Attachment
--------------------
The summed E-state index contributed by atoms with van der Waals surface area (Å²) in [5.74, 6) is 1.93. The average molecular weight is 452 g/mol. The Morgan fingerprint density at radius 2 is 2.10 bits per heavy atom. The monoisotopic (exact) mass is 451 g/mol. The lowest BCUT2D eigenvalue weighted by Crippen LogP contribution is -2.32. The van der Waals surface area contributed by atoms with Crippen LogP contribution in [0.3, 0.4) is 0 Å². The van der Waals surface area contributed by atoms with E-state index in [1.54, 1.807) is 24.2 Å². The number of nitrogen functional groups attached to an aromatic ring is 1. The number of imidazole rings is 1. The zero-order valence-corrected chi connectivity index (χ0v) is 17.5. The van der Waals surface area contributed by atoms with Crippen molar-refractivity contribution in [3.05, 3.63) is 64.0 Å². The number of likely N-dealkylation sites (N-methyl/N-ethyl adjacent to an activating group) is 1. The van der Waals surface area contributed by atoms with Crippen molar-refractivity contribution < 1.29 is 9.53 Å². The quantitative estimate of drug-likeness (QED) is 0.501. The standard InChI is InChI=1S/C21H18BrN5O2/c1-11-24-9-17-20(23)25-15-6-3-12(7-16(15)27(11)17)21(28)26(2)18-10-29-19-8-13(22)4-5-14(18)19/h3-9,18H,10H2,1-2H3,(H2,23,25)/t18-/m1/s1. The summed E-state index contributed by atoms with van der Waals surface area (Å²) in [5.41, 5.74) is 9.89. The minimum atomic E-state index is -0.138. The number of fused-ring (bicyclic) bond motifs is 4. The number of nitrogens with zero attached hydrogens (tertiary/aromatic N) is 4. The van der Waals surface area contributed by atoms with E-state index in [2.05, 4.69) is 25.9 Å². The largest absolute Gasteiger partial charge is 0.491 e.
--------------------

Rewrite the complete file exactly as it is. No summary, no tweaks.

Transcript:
The summed E-state index contributed by atoms with van der Waals surface area (Å²) in [5.74, 6) is 1.93. The average molecular weight is 452 g/mol. The Morgan fingerprint density at radius 2 is 2.10 bits per heavy atom. The monoisotopic (exact) mass is 451 g/mol. The lowest BCUT2D eigenvalue weighted by Crippen LogP contribution is -2.32. The van der Waals surface area contributed by atoms with Crippen LogP contribution in [0.3, 0.4) is 0 Å². The van der Waals surface area contributed by atoms with E-state index in [1.54, 1.807) is 24.2 Å². The number of nitrogen functional groups attached to an aromatic ring is 1. The number of imidazole rings is 1. The zero-order valence-corrected chi connectivity index (χ0v) is 17.5. The van der Waals surface area contributed by atoms with Crippen molar-refractivity contribution in [3.05, 3.63) is 64.0 Å². The number of likely N-dealkylation sites (N-methyl/N-ethyl adjacent to an activating group) is 1. The van der Waals surface area contributed by atoms with Crippen molar-refractivity contribution < 1.29 is 9.53 Å². The quantitative estimate of drug-likeness (QED) is 0.501. The standard InChI is InChI=1S/C21H18BrN5O2/c1-11-24-9-17-20(23)25-15-6-3-12(7-16(15)27(11)17)21(28)26(2)18-10-29-19-8-13(22)4-5-14(18)19/h3-9,18H,10H2,1-2H3,(H2,23,25)/t18-/m1/s1. The summed E-state index contributed by atoms with van der Waals surface area (Å²) in [5.41, 5.74) is 9.89. The minimum atomic E-state index is -0.138. The number of fused-ring (bicyclic) bond motifs is 4. The number of nitrogens with zero attached hydrogens (tertiary/aromatic N) is 4. The van der Waals surface area contributed by atoms with E-state index in [2.05, 4.69) is 25.9 Å². The largest absolute Gasteiger partial charge is 0.491 e.